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    The Quote of the Week
    By Tommaso Dorigo | October 19th 2012 11:20 AM | 5 comments | Print | E-mail | Track Comments
    About Tommaso

    I am an experimental particle physicist working with the CMS experiment at CERN. In my spare time I play chess, abuse the piano, and aim my dobson...

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    "The problem of averaging data containing discrepant values is nicely discussed in Ref. x [...] It is difficult to develop a procedure that handles simultaneously in a reasonable way two basic types of situations: (a) data that lie apart from the main body of the data are incorrect (contain unreported errors); and (b) the opposite -itis the main body of data that is incorrect. Unfortunately, as Ref. x shows, case (b) is not infrequent [...] the choice of procedure is less significant than the initial choice of data to include or exclude."

    The Review of Particle Properties 2004, p.16.

    Comments

    MikeCrow
    "the choice of procedure is less significant than the initial choice of data to include or exclude."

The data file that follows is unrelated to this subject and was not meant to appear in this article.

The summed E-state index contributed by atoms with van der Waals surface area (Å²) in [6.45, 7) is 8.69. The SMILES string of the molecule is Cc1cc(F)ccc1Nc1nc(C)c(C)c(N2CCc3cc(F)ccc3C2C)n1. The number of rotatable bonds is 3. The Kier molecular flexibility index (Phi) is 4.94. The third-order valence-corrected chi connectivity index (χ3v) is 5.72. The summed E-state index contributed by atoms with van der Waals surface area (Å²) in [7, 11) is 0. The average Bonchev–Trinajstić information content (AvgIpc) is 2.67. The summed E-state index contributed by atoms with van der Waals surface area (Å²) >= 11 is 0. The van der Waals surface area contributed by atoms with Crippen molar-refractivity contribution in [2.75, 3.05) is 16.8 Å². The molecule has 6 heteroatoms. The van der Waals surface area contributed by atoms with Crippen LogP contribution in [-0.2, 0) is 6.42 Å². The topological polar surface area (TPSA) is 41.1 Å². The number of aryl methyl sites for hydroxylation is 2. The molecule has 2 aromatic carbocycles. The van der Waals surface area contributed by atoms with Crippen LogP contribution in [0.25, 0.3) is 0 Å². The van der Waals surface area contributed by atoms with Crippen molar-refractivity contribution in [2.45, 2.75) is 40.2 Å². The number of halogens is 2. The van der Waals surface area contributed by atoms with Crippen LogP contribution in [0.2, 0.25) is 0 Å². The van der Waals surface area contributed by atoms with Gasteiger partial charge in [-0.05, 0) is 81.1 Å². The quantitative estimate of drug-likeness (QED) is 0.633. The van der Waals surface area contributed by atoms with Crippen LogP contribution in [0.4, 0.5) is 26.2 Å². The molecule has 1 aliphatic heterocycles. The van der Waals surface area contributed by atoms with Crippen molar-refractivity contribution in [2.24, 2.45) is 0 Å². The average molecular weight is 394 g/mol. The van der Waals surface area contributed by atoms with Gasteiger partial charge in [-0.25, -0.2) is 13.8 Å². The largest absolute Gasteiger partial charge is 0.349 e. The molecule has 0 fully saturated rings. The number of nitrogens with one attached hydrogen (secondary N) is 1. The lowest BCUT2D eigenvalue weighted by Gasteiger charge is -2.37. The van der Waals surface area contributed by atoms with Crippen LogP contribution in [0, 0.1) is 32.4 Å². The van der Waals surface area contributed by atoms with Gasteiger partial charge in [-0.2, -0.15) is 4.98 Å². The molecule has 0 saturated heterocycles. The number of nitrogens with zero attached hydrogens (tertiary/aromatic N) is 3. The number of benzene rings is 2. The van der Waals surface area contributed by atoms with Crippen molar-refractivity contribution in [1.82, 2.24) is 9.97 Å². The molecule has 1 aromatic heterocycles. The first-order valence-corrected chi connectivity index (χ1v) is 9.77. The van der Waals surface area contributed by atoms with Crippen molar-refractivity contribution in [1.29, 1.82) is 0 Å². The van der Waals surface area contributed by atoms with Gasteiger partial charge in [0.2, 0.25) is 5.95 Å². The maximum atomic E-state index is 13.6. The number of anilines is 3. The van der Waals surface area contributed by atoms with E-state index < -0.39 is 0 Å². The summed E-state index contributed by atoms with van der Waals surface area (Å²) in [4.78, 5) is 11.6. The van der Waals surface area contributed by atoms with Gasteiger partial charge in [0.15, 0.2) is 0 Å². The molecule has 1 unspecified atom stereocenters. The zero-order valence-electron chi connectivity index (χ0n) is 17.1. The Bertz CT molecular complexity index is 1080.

But the inclusion/exclusion of data effects the average as well. This is a place biases can creep in.
    Never is a long time.
    Can you confirm the citation? I find the Review of Particle Physics, but no Review of Particle Properties. DOI?

    The source is pdg.lbl.gov/2001/textrpp.ps, Section 4.3. "Ref. x" is B.N. Taylor, "Numerical comparisons of several algorithms for treating inconsistent data in a least-squares adjustment of the fundamental constants", U.S. National Bureau of Standards NBSIR 81-2426 (1982).

    Hfarmer
    Reminds me of a lesson from high school chemistry class about the definition of accurate vs precise.    The teacher used a dart board.  If one's experiment (the darts) hit where all the other darts did it was precise, but not always accurate.  If one's experiment hit the bullseye it was accurate but not precise.  
    In real life, if one's experiments or theories are more accurate, but everyone else gets a different precise result, we assume the outliers are wrong.  
    Science advances as much by mistakes as by plans.
    IMHO, statistics is a tool for answering questions.
    If you chose wrong data and/or method, the answer you get will not match question you wanted to ask.

    If I may offer an analogy, it's like radio - Tuning the receiver to the proper frequency and modulation corresponds to the data choice. The amplification and noise reduction corresponds to the method.

    The method becomes important only if your data really contains the required information.

    Or, according to Douglas Adams:
    The answer is definitely 42. Your problem is that you don't know the question. :-)